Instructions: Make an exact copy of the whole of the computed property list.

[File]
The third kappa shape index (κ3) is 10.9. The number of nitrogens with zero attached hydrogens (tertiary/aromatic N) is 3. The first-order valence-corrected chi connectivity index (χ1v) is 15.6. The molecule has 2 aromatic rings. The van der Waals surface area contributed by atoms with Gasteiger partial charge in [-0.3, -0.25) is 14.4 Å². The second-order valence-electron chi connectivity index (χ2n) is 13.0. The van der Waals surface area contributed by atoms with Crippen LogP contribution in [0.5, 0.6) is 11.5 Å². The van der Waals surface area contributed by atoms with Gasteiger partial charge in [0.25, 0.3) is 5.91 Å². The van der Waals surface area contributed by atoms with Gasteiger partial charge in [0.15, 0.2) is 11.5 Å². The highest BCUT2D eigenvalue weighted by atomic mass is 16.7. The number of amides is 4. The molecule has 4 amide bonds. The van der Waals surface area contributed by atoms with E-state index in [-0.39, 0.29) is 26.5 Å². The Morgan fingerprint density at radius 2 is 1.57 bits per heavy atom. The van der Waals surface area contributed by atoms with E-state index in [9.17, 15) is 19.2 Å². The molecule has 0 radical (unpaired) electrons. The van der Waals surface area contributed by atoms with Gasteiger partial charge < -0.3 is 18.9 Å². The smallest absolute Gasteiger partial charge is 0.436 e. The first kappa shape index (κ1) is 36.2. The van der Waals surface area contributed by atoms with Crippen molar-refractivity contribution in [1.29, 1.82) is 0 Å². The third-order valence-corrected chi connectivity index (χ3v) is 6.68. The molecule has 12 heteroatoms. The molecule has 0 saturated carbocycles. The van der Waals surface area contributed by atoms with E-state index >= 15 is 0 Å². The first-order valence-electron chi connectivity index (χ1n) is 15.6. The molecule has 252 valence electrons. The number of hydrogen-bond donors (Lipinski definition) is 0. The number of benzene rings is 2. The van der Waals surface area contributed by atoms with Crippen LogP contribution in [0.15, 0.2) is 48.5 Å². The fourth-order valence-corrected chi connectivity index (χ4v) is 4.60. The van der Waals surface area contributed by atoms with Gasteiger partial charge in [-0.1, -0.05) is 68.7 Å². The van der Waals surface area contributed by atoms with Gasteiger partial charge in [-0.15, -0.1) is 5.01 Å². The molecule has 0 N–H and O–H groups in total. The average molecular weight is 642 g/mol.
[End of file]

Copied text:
The third kappa shape index (κ3) is 10.9. The number of nitrogens with zero attached hydrogens (tertiary/aromatic N) is 3. The first-order valence-corrected chi connectivity index (χ1v) is 15.6. The molecule has 2 aromatic rings. The van der Waals surface area contributed by atoms with Gasteiger partial charge in [-0.3, -0.25) is 14.4 Å². The second-order valence-electron chi connectivity index (χ2n) is 13.0. The van der Waals surface area contributed by atoms with Crippen LogP contribution in [0.5, 0.6) is 11.5 Å². The van der Waals surface area contributed by atoms with Gasteiger partial charge in [0.25, 0.3) is 5.91 Å². The van der Waals surface area contributed by atoms with Gasteiger partial charge in [0.15, 0.2) is 11.5 Å². The highest BCUT2D eigenvalue weighted by atomic mass is 16.7. The number of amides is 4. The molecule has 4 amide bonds. The van der Waals surface area contributed by atoms with E-state index in [-0.39, 0.29) is 26.5 Å². The Morgan fingerprint density at radius 2 is 1.57 bits per heavy atom. The van der Waals surface area contributed by atoms with E-state index in [9.17, 15) is 19.2 Å². The molecule has 0 radical (unpaired) electrons. The van der Waals surface area contributed by atoms with Gasteiger partial charge < -0.3 is 18.9 Å². The smallest absolute Gasteiger partial charge is 0.436 e. The first kappa shape index (κ1) is 36.2. The van der Waals surface area contributed by atoms with Crippen molar-refractivity contribution in [1.29, 1.82) is 0 Å². The third-order valence-corrected chi connectivity index (χ3v) is 6.68. The molecule has 12 heteroatoms. The molecule has 0 saturated carbocycles. The van der Waals surface area contributed by atoms with E-state index >= 15 is 0 Å². The first-order valence-electron chi connectivity index (χ1n) is 15.6. The molecule has 252 valence electrons. The number of hydrogen-bond donors (Lipinski definition) is 0. The number of benzene rings is 2. The van der Waals surface area contributed by atoms with Crippen LogP contribution in [0.15, 0.2) is 48.5 Å². The fourth-order valence-corrected chi connectivity index (χ4v) is 4.60. The van der Waals surface area contributed by atoms with Gasteiger partial charge in [-0.1, -0.05) is 68.7 Å². The van der Waals surface area contributed by atoms with Gasteiger partial charge in [-0.15, -0.1) is 5.01 Å². The molecule has 0 N–H and O–H groups in total. The average molecular weight is 642 g/mol.